The voice heard around the world trembles with pride, remembering home.
“You want to know what L.A. is?” Black Eyed Peas frontman William Adams asks.
It’s not Hollywood, he explains. It’s not the Lakers. Nor the Rams.
The heart of L.A., he proclaims, is east of Interstate 5.
“That’s the real Angelenos,” Adams says.
He grew up there, in a housing project in Boyle Heights. In that community, one day in the year meant everything: the longtime East L.A. Classic rivalry game between Roosevelt and Garfield high schools, the football game that exploded with East Los Angeles culture.
Adams — better known as will.i.am — has graced stages from the Super Bowl to the Grammys, and now he is coming back to his beginnings with a halftime performance at this year’s East L.A. Classic on Friday at the Coliseum. With the Black Eyed Peas’ high-energy hip-hop show, which he’s producing, he promises to “up the awesomeness” of the Classic — a celebration he feels families, students and communities deserve.
“It’s going to feel like a Super Bowl,” Roosevelt senior Jared Andrade said. “A Super Bowl [for] Boyle Heights.”
Adams already has performed at the Classic. Kind of.
Last year, standing by the East L.A. College field at halftime, Adams was handed the mic and performed an impromptu rendition of the Black Eyed Peas hit “I Gotta Feeling.”
“The crowd went crazy for it,” Adams said.
He was there with best friend Virginia Childress, whose late father Dickie Guillen was a beloved coach for both Garfield and Roosevelt. Adams’ uncle, Lynn Cain, was a Roosevelt alumnus who went on to play for USC and the NFL’s Atlanta Falcons and Rams, and he will perform the coin toss Friday. Performing in front of a Boyle Heights crowd at the Coliseum, Adams said, will be full circle for his entire family.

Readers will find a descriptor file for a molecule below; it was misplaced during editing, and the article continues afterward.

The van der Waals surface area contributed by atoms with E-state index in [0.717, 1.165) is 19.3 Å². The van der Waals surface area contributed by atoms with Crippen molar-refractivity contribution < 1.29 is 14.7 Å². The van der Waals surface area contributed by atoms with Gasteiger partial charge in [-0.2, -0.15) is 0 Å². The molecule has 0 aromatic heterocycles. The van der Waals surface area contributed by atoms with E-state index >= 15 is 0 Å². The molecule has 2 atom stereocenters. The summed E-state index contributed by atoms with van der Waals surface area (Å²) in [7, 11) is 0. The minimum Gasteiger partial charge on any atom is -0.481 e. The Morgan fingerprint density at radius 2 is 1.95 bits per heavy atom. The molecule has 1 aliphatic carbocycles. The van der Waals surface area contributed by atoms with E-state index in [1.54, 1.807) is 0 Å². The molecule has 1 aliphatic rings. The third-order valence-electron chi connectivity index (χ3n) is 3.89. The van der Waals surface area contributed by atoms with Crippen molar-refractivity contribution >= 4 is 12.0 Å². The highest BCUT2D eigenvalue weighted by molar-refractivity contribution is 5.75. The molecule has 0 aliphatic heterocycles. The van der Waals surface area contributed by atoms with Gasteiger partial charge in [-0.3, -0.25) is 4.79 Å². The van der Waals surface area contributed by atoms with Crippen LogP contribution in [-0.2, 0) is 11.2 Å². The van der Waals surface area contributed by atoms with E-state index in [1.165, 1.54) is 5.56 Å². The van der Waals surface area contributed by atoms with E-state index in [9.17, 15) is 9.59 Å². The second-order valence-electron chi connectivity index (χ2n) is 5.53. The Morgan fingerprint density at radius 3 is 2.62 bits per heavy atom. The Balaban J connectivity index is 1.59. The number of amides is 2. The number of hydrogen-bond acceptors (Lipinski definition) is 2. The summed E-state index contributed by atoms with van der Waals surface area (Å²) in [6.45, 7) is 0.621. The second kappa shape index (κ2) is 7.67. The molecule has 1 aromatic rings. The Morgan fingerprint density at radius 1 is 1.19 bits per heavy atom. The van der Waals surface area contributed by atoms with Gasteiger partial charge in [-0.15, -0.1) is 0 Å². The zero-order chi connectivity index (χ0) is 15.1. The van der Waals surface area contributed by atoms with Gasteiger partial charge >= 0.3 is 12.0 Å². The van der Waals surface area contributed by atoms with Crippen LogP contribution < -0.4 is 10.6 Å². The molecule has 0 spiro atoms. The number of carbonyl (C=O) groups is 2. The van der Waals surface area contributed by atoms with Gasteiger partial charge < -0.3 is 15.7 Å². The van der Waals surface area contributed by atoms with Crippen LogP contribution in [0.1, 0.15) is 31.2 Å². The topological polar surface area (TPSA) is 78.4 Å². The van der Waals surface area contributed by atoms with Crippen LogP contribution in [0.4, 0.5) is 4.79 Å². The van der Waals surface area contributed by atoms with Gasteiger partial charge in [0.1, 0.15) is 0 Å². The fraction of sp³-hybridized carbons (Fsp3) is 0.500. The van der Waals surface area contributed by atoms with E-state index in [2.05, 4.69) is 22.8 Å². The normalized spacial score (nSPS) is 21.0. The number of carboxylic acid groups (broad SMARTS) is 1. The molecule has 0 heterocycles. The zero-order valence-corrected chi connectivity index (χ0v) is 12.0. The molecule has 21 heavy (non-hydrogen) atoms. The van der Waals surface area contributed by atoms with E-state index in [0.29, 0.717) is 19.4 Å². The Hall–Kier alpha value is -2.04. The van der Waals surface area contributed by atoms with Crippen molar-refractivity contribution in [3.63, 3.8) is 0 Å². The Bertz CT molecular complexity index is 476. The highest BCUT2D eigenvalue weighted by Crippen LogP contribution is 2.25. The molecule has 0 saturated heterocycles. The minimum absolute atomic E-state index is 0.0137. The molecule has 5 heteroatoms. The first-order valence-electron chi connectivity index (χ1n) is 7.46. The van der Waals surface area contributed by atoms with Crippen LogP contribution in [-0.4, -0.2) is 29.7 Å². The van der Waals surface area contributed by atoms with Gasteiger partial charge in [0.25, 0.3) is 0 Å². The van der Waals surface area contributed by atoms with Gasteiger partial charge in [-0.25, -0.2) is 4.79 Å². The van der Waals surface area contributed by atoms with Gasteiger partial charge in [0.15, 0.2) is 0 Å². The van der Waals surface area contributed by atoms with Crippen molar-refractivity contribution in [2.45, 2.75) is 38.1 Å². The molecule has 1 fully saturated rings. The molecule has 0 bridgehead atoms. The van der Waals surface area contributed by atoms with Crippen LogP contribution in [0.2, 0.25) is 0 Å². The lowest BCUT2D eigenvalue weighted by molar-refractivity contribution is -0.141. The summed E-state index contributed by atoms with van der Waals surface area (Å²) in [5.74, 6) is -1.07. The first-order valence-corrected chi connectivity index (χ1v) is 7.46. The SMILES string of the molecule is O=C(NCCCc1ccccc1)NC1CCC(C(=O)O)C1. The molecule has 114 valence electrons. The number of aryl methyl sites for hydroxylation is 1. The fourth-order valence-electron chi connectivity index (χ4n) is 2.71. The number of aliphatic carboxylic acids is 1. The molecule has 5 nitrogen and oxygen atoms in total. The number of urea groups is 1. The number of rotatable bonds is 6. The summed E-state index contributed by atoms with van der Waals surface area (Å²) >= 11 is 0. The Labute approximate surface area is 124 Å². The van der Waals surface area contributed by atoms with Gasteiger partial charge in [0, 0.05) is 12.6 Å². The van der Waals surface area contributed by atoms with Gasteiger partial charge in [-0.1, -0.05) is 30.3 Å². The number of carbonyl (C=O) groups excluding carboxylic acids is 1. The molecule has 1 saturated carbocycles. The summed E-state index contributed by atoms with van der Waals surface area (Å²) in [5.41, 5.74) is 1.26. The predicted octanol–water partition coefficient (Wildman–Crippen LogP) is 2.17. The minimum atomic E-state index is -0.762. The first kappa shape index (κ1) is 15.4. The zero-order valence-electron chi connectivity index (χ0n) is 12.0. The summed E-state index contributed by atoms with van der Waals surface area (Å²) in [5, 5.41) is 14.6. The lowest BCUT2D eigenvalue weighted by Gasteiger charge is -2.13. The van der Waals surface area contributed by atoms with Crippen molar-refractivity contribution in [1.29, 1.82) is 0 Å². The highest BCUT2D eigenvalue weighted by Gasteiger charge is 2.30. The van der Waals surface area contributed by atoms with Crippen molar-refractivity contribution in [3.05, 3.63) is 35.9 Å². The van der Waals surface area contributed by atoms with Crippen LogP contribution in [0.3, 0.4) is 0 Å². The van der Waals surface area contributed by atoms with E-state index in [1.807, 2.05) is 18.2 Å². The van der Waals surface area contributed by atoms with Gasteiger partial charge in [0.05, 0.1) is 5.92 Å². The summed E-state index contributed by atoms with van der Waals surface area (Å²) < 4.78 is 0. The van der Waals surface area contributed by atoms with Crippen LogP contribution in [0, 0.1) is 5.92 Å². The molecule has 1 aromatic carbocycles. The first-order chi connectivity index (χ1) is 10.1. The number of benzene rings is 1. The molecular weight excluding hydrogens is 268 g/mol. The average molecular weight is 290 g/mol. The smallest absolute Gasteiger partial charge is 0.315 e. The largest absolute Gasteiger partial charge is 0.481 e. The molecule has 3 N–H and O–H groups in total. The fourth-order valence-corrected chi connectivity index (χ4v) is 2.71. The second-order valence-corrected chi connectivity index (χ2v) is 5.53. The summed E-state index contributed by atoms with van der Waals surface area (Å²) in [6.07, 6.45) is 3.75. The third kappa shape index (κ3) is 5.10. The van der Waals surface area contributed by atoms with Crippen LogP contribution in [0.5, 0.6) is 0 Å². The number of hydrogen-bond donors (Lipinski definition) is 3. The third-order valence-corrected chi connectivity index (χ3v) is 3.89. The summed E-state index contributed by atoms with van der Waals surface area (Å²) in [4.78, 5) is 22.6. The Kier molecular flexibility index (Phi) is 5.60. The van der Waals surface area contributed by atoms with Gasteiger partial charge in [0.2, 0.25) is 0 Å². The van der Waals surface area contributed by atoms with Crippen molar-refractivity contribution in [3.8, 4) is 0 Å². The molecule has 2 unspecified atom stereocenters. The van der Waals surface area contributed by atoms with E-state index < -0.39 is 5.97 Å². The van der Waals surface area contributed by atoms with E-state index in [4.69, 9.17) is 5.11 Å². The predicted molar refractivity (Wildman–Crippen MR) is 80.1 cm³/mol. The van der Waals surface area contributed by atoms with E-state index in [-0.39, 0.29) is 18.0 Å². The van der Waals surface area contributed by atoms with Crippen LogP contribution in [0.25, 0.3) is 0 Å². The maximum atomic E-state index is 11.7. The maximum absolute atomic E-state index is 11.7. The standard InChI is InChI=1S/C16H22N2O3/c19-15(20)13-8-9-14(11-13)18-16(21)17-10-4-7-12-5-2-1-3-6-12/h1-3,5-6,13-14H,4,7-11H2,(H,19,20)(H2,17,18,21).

“This is a moment,” Adams said, “to show, to celebrate the heroes of our past — the Coach Dickies, the Lynn Cains.”
Boyle Heights was one of the original communities of Los Angeles, long a working-class area of first Jewish and then Mexican immigrants that Roosevelt coach Aldo Parral called the “backbone” of a city defined by glamour.
“No matter what community is there, they’re proud of being there,” Adams said.
That pride has fueled a football rivalry that’s big enough to be recognized by the corporate world: McDonald’s is a sponsor of this year’s Classic, as well as the Dodgers.
“For one night, the sports world will look to these two little Mexican schools,” Parral said. “Obviously, we don’t have the same caliber of player that Mater Dei or St. John Bosco have. But it’s pretty cool that there’s something unique about us.”
Another sponsor is Adams’ i.am/Angel foundation, which hosts college scholarship and preparation programs for Boyle Heights students.
Some of the players taking the field for the Classic, Adams said, are part of those programs. He’s producing the halftime show in part to honor both them and the “beautiful culture” he grew up around.
“It’s the type of celebration [that] inspires the students and the families to push themselves to stay there, to stay in the community, as transformation happens in Boyle Heights,” he said.
The energy is different. The hype is different. The anticipation is different.
The experience of playing in the Classic, Andrade said, is unique. Hearts thump a little harder, thousands of eyes watching, people the players have known while growing up. And returning to the Coliseum, where the Classic was held for a few years before switching to East Los Angeles College, makes it that much bigger.
“It being our last year, especially for us seniors, it feels good knowing that one of the biggest games of our lives will be played in one of the biggest college football facilities ever,” Andrade said.
The halftime extravaganza, Garfield coach Lorenzo Hernandez said, is “icing on the cake” for one of the most charged on-field matchups in recent Classic memory.
Last year, Roosevelt knocked off Garfield for the first time in a decade. The balance of power has shifted, with the Rough Riders 7-0 this season behind a surgically precise double-wing offense. Both are undefeated in the Eastern League, meaning a title is on the line Friday.
Parral won’t bring his players into the locker room at halftime, he said.
“I’m not an idiot — I know the kids want to see it,” the coach said of the performance.
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